Infrared Spectral Energy Distributions of Nearby Galaxies
The Spitzer Infrared Nearby Galaxies Survey (SINGS) is carrying out acomprehensive multiwavelength survey on a sample of 75 nearby galaxies.The 1-850 μm spectral energy distributions (SEDs) are presented usingbroadband imaging data from Spitzer, 2MASS, ISO, IRAS, and SCUBA. Theinfrared colors derived from the globally integrated Spitzer data aregenerally consistent with the previous generation of models that weredeveloped using global data for normal star-forming galaxies, althoughsignificant deviations are observed. Spitzer's excellent sensitivity andresolution also allow a detailed investigation of the infrared SEDs forvarious locations within the three large, nearby galaxies NGC 3031(M81), NGC 5194 (M51), and NGC 7331. A wide variety of spectral shapesis found within each galaxy, especially for NGC 3031, the closest of thethree targets and thus the galaxy for which the smallest spatial scalescan be explored. Strong correlations exist between the local starformation rate and the infrared colors fν(70μm)/fν(160 μm) and fν(24μm)/fν(160 μm), suggesting that the 24 and 70 μmemission are useful tracers of the local star formation activity level.Preliminary evidence indicates that variations in the 24 μm emission,and not variations in the emission from polycyclic aromatic hydrocarbonsat 8 μm, drive the variations in the fν(8.0μm)/fν(24 μm) colors within NGC 3031, NGC 5194, andNGC 7331. If the galaxy-to-galaxy variations in SEDs seen in our sampleare representative of the range present at high redshift, thenextrapolations of total infrared luminosities and star formation ratesfrom the observed 24 μm flux will be uncertain at the factor of 5level (total range). The corresponding uncertainties using theredshifted 8.0 μm flux (e.g., observed 24 μm flux for a z=2source) are factors of 10-20. Considerable caution should be used wheninterpreting such extrapolated infrared luminosities.

Light and Motion in the Local Volume
Using high-quality data on 149 galaxies within 10 Mpc, I find nocorrelation between luminosity and peculiar velocity at all. There is nounequivocal sign on scales of 1-2 Mpc of the expected gravitationaleffect of the brightest galaxies, in particular infall toward groups, orof infall toward the supergalactic plane on any scale. Either darkmatter is not distributed in the same way as luminous matter in thisregion, or peculiar velocities are not due to fluctuations in mass. Thesensitivity of peculiar velocity studies to the background model ishighlighted.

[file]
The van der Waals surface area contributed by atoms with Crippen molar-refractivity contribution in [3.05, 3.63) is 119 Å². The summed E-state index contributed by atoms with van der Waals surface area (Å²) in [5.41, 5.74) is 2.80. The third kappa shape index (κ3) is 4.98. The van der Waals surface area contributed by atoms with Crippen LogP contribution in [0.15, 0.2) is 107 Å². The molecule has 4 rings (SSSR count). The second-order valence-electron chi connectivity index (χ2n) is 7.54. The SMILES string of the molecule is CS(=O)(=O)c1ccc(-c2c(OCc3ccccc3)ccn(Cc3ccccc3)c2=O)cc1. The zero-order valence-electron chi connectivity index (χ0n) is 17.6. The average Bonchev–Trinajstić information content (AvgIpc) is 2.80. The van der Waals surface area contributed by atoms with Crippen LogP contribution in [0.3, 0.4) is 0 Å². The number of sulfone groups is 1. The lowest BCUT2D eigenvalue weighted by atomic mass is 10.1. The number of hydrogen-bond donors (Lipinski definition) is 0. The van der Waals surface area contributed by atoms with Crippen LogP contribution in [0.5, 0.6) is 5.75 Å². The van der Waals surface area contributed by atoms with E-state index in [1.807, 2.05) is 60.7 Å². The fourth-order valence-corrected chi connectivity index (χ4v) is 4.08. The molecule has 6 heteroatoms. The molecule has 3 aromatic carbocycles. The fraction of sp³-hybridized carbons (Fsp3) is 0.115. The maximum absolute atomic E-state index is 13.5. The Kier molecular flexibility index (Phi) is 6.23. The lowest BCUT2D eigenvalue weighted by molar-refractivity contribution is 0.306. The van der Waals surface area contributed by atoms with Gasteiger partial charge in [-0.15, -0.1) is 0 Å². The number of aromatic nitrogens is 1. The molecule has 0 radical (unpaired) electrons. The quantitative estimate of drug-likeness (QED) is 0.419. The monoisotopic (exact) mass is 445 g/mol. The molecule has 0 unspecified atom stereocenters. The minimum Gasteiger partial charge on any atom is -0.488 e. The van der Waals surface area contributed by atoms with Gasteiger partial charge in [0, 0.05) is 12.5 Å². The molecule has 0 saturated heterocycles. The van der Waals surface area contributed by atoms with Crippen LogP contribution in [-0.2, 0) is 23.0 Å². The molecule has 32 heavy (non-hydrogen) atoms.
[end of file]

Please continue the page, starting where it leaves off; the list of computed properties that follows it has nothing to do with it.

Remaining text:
A Chandra Snapshot Survey of Infrared-bright LINERs: A Possible Link Between Star Formation, Active Galactic Nucleus Fueling, and Mass Accretion
We present results from a high-resolution X-ray imaging study of nearbyLINERs observed by ACIS on board Chandra. This study complements andextends previous X-ray studies of LINERs, focusing on the underexploredpopulation of nearby dust-enshrouded infrared-bright LINERs. The sampleconsists of 15 IR-bright LINERs (LFIR/LB>3),with distances that range from 11 to 26 Mpc. Combining our sample withprevious Chandra studies, we find that ~51% (28/55) of the LINERsdisplay compact hard X-ray cores. The nuclear 2-10 keV luminosities ofthe galaxies in this expanded sample range from ~2×1038to ~2×1044 ergs s-1. We find that the mostextreme IR-faint LINERs are exclusively active galactic nuclei (AGNs).The fraction of LINERs containing AGNs appears to decrease with IRbrightness and increase again at the highest values ofLFIR/LB. We find that of the 24 LINERs showingcompact nuclear hard X-ray cores in the expanded sample that wereobserved at Hα wavelengths, only eight actually show evidence of abroad line. Similarly, of the 14 LINERs showing compact nuclear hardX-ray cores with corresponding radio observations, only eight display acompact flat spectrum radio core. These findings emphasize the need forhigh-resolution X-ray imaging observations in the study of IR-brightLINERs. Finally, we find an intriguing trend in the Eddington ratioversus LFIR and LFIR/LB for theAGN-LINERs in the expanded sample that extends over 7 orders ofmagnitude in L/LEdd. This correlation may imply a linkbetween black hole growth, as measured by the Eddington ratio, and thestar formation rate, as measured by the far-IR luminosity andIR-brightness ratio. If the far-IR luminosity is an indicator of themolecular gas content in our sample of LINERs, our results may furtherindicate that the mass accretion rate scales with the host galaxy's fuelsupply. We discuss the potential implications of our results in theframework of black hole growth and AGN fueling in low-luminosity AGNs.

Properties of Resolved Star Clusters in M51